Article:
Jenny - Clean

THE Victorian racing watchdog and an international sports integrity organisation will join forces to muscle up against organised crime figures, amid growing fears about doping and race fixing.

NINO BUCCI reports for FAIRFAXS MEDIA that Racing Integrity Commissioner Sal Perna will announce on Tuesday that the International Centre for Sport Security will work as the commission's independent integrity adviser.


The ICSS played a crucial role in the investigation into the Southern Stars, the Victorian Premier League soccer team at the centre of Australia's largest match-fixing racket.

The agreement will give the ICSS permission to collect intelligence relating to harness, thoroughbred and greyhound racing, and access to intelligence collected by the commission.

The ICSS, a Qatar-based not-for-profit organisation, will also educate racing officials and participants about integrity.

Mr Perna said the international reach of the ICSS was significant, as it gave the commission greater insight into how organised criminals were targeting sport.

In the past year, racing has been rocked by the detection of the banned drug cobalt in thoroughbreds trained in some of the nation's most famous stables, a harness-race-fixing probe involving the revered Cramp family, and the greyhound live-baiting scandal.

"No matter what sport it is, be it professional or semi-professional, there are now huge challenges that face the integrity of sport and sport governing bodies on a daily basis," Mr Perna said.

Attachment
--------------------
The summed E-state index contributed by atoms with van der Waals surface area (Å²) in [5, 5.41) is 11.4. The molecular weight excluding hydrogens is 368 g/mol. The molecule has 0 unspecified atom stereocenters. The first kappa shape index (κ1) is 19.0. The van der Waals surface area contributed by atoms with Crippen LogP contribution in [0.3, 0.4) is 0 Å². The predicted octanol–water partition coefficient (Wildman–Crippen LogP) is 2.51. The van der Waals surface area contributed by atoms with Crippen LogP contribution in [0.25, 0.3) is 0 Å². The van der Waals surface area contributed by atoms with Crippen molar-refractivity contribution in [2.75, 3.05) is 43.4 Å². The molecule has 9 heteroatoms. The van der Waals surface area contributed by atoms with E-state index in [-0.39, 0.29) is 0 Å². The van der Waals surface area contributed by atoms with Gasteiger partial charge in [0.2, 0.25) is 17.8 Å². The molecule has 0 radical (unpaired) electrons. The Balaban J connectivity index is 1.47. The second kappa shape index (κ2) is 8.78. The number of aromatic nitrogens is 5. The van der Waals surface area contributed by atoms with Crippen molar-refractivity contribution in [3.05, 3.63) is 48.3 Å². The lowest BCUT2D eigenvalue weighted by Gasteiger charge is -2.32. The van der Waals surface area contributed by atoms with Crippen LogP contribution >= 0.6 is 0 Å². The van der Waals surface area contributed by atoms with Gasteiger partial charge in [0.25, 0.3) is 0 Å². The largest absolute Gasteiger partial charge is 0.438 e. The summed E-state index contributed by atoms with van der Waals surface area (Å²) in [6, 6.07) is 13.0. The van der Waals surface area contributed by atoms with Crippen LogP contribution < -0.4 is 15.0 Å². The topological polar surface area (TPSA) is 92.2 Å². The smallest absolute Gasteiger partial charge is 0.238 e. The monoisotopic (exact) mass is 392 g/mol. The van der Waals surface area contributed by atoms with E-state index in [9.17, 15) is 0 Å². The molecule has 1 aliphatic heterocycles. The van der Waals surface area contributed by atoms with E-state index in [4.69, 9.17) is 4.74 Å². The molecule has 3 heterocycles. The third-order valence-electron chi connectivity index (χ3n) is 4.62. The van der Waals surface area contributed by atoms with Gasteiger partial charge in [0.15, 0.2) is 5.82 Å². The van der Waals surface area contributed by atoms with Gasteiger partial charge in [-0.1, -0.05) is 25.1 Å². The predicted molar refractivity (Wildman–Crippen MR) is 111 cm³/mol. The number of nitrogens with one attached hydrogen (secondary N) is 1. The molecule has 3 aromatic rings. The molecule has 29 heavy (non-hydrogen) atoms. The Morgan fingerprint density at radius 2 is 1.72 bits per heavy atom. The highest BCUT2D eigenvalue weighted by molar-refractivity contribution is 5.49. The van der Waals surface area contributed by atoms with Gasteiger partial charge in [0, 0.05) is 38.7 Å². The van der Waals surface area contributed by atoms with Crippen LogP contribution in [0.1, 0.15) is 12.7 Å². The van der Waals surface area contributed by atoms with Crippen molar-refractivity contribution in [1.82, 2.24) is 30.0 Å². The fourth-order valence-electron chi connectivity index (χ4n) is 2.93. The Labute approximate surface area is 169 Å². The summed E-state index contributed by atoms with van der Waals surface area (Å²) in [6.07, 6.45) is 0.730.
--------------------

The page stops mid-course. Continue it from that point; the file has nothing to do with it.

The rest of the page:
"As part of my remit as the Racing Integrity Commissioner, it is my responsibility to do what I can to ensure the highest levels of integrity are maintained to protect all three racing codes in Victoria from the many national and international potential threats that they may face."

The agreement further strengthens the intelligence gathering ability of the commission. Last year, Mr Perna signed a memorandum of understanding with Victoria Police which gave his office access to police intelligence. 

Police uncovered evidence of a possible race-fixing syndicate when investigating the murder of racing identity Les Samba in 2011, but Mr Perna was frustrated at the time that the commission could not access much of the force's intelligence.

ICSS sport integrity director Chris Eaton said the commission was one of the most significant integrity organisations in Australia.

The growing influence of organised crime and illegal betting on sport had to be met head on, he said.

"Governments and law enforcement agencies have a responsibility to confront these two very serious threats and ensure sports governing bodies and competitions are properly protected."

Concerns about racing integrity reached a head in the week before the Melbourne Cup carnival, when the house of Racing Victoria chief steward Terry Bailey was targeted in a shooting.

Armed crime squad detectives are still investigating the shooting of Mr Bailey's front door in Templestowe on October 25.

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